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Kathleen Rodriguez is a technology coordinator/integrator at The Birch Wathen Lenox School located at New York City’s Upper East Side. She’s a NYU Steinhardt Alumni, earning her M.A. in Digital Media Design for Learning with a concentration in Games for Learning. She has a background in education, specifically Bilingual Childhood Education (Spanish/English). Click here to see Kathleen’s full bio.

It’s crazy to think that we are a few weeks away from the first day of school. Although summer vacation is still in motion, the month of August plays a crucial role for not only educators and school administrators, but for those of us who specialize in educational technology. Although prepping for the new school year can definitely be a stressful and overwhelming process, getting a head start in all things school related ( lesson plans, parent letters, new policies, etc.) will only make the process more doable and overall, more meaningful. As a technology coordinator in a K-12 environment, it is essential to always be several steps ahead and to constantly be thinking of new ways of getting the entire school community up and running. In this blog, I will be sharing with you my top back to school tips for educators, school administrators, and/or technology specialists, like me, who aspire to be technologically ready for the new school year.

1) Setting up new students/ faculty/ parent logins

Every summer, the first thing on my priority list is to generate a list of our school’s newcomers (students, faculty, parents) and add them to our database. This comes with making sure that all new students, teachers, administrators, and parents have their school accounts (usernames and passwords) set up for the new year. These accounts can be easily shared through email, a parent letter, and/or your back to school professional development sessions.

2) Preparing for back-to school professional development sessions

A week before the first day of school, teachers and administrators are invited to take part in faculty meetings, classroom setup, and professional development sessions for a duration of two days. Two weeks before professional development week, I sent out an email to the entire school faculty, asking them to select three topics they would like to discuss or learn more about during our tech professional development sessions held in the library. My department and I also organize a tech intro faculty meeting where we share our summer projects, discuss new updates, and introduce new tech tools we plan to integrate with the school community.

3) Checking classrooms

Making sure that every classroom is up and running with their tech tools may be tedious, but it is an essential component to my summer work. The summer is the best time to explore every room and see which equipment is missing or needs to be replaced and/or updated. There are fewer distractions and it will save you from receiving endless phone calls regarding broken projectors, non-charged Chromebooks, etc.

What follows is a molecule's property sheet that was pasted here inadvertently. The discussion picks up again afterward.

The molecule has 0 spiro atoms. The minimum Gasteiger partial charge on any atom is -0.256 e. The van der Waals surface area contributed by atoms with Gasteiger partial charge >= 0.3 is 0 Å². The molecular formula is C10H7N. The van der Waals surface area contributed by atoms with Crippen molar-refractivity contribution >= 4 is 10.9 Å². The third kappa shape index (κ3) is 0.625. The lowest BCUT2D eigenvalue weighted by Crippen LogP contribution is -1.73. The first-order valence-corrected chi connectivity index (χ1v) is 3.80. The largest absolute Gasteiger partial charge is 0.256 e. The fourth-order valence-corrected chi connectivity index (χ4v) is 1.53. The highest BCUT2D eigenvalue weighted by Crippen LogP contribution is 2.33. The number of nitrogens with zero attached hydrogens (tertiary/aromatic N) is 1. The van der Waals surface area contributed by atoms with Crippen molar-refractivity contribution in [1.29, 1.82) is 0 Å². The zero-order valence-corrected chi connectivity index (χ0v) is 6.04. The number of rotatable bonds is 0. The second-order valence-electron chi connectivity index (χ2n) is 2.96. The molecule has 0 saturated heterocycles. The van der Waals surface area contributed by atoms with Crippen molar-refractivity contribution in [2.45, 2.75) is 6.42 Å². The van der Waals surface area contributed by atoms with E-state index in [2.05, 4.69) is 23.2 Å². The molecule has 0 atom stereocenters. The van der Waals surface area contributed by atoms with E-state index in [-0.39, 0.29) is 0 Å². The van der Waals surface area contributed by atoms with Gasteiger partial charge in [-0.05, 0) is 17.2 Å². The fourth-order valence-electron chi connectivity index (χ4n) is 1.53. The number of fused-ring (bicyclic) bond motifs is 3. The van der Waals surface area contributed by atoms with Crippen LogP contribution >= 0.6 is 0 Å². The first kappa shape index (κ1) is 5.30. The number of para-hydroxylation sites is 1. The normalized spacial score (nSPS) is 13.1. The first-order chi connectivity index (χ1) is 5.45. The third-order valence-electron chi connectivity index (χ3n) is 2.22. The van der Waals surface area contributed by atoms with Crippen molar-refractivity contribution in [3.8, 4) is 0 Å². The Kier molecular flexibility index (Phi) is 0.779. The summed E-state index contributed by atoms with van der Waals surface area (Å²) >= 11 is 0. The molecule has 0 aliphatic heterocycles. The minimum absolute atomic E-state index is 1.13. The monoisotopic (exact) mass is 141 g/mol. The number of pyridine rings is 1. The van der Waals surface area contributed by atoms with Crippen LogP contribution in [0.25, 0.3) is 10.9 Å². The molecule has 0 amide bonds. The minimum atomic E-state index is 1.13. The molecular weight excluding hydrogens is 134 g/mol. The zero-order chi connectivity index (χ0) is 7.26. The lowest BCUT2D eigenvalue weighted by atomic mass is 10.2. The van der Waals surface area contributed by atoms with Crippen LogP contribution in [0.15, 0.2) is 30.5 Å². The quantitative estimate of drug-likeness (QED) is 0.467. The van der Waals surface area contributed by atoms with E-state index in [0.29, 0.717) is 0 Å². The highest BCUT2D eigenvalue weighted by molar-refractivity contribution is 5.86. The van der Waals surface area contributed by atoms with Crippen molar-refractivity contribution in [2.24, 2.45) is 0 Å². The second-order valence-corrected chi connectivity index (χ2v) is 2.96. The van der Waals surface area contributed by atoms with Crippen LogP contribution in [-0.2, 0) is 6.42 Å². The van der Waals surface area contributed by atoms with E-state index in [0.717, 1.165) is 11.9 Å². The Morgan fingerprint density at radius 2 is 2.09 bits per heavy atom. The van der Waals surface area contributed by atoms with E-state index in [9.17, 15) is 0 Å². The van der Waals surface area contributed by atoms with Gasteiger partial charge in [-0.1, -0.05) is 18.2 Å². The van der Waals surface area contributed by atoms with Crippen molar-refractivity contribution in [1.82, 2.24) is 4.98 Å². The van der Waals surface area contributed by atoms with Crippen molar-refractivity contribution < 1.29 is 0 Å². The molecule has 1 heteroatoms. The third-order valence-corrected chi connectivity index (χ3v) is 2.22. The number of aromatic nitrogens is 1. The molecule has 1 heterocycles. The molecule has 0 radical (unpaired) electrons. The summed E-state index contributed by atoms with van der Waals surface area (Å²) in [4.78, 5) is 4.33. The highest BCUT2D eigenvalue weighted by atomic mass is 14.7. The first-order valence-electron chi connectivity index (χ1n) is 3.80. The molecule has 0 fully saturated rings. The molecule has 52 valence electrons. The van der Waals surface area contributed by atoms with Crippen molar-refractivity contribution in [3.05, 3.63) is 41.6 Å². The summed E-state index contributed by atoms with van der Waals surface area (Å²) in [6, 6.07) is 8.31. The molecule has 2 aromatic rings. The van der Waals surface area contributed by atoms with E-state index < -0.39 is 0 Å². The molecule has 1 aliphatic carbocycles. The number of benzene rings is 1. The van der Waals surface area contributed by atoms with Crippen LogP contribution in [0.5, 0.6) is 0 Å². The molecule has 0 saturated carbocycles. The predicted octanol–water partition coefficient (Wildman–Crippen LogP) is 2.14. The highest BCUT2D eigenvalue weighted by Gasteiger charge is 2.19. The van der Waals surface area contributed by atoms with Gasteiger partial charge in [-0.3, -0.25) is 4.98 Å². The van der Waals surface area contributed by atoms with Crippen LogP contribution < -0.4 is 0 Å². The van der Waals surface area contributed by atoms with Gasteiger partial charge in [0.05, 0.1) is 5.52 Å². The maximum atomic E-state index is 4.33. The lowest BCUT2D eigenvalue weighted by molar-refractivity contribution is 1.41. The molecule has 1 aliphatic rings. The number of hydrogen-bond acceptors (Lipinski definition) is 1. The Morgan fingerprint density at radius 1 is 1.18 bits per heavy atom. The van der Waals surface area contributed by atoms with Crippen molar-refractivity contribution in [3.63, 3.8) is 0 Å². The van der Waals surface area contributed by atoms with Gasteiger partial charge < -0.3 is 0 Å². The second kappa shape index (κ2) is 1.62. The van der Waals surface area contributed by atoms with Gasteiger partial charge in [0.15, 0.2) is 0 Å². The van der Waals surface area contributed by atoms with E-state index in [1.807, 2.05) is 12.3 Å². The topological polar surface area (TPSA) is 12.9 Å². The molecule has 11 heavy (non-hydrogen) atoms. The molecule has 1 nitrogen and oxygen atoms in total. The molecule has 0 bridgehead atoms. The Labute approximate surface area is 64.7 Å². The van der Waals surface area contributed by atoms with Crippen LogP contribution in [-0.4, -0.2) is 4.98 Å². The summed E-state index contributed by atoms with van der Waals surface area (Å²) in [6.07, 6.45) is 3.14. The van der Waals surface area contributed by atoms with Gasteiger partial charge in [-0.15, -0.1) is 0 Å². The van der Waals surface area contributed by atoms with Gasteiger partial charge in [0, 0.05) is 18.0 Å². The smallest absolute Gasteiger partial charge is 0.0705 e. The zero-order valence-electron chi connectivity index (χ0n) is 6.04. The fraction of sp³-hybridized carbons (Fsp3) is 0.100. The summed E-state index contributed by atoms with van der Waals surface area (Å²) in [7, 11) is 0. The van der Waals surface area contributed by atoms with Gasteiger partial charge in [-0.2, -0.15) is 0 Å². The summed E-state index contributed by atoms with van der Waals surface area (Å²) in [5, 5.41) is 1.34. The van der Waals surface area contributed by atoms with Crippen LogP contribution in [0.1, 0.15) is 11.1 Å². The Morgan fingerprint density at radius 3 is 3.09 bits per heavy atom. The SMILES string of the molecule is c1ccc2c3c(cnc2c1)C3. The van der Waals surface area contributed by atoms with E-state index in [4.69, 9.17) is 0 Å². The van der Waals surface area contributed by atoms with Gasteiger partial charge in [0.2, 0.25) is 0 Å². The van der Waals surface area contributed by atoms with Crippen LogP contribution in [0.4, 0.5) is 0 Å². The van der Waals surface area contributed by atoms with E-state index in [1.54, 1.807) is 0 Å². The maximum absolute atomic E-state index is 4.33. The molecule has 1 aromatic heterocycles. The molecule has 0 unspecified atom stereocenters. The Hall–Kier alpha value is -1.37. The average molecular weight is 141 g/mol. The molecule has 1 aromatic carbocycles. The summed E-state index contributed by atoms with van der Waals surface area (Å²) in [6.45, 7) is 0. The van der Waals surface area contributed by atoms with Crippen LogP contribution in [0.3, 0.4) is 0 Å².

Redesigning a classroom.

4) Updating school devices

Updating devices has always been a great time consumer, especially during the school year. Using summer time, particularly August, to complete software and iOS updates will not only eliminate a huge task from your to do list, but it will also help you stay organized and give you time to explore the devices’ updated features and apps.

5) Exploring/playing around with new tech tools

My favorite part of the summer is the opportunity to tackle new edtech projects and tools that can potentially be used for the new school year. It is always important to be aware of new edtech trends and finding tools and applications that accommodate new teaching and learning styles.

According to the International Society for Technology in Education (ISTE),

“Communication, critical thinking, collaboration and creativity, (The 4 C’s in Education), will be at the forefront in 2017, particularly tools and approaches that lend themselves to

(active)/collaborative learning” (ISTE, 2017). The ISTE (2017) also mentioned that “(w)ith

increased access to 1:1 devices (such as chromebooks, iPads, etc.) and schoolwide personalized learning initiatives, educators will be looking for curriculum and programs to support teaching digital citizenship skills and foster student-centered learning.”

Luckily, this summer I had the opportunity to work for Squiggle Park as a Summer Expert Teacher and learn the ins and outs of the application (learning objectives, key features, etc.). Not only was I able to play around with a new edtech tool, but I developed a great appreciation for the product, making it one of the top applications I plan to introduce to the lower school teachers and librarians at my school this year.

An example of an organization app Kathleen uses called Quip.

6) Stay organized

The key component to planning for the new school year is to be constantly organized. Some organizational tools my department and I use are Google Calendar, Google Drive, and Quip. Having a cohesive summer calendar is very helpful, especially when planning classroom visits and preparing professional development sessions. Google Drive is a classic edtech tool that can be easily used by all members of your school community (students, teachers, administrators, etc). We primarily used it to share important documents and to collaborate with one another on certain projects. Finally, Quip is a mobile organizational tool that allows us to create weekly agendas, checklists, and share key documents while on the go.

I hope these six back-to school tech tips are helpful and inspire you to use your last few weeks of summer to complete your edtech checklist. I wish you all an amazing new school year!

ISTE Connects. (2017). 11 hot edtech trends to watch. Arlington, VA.

Follow Kathleen on Twitter @edtechkat1191

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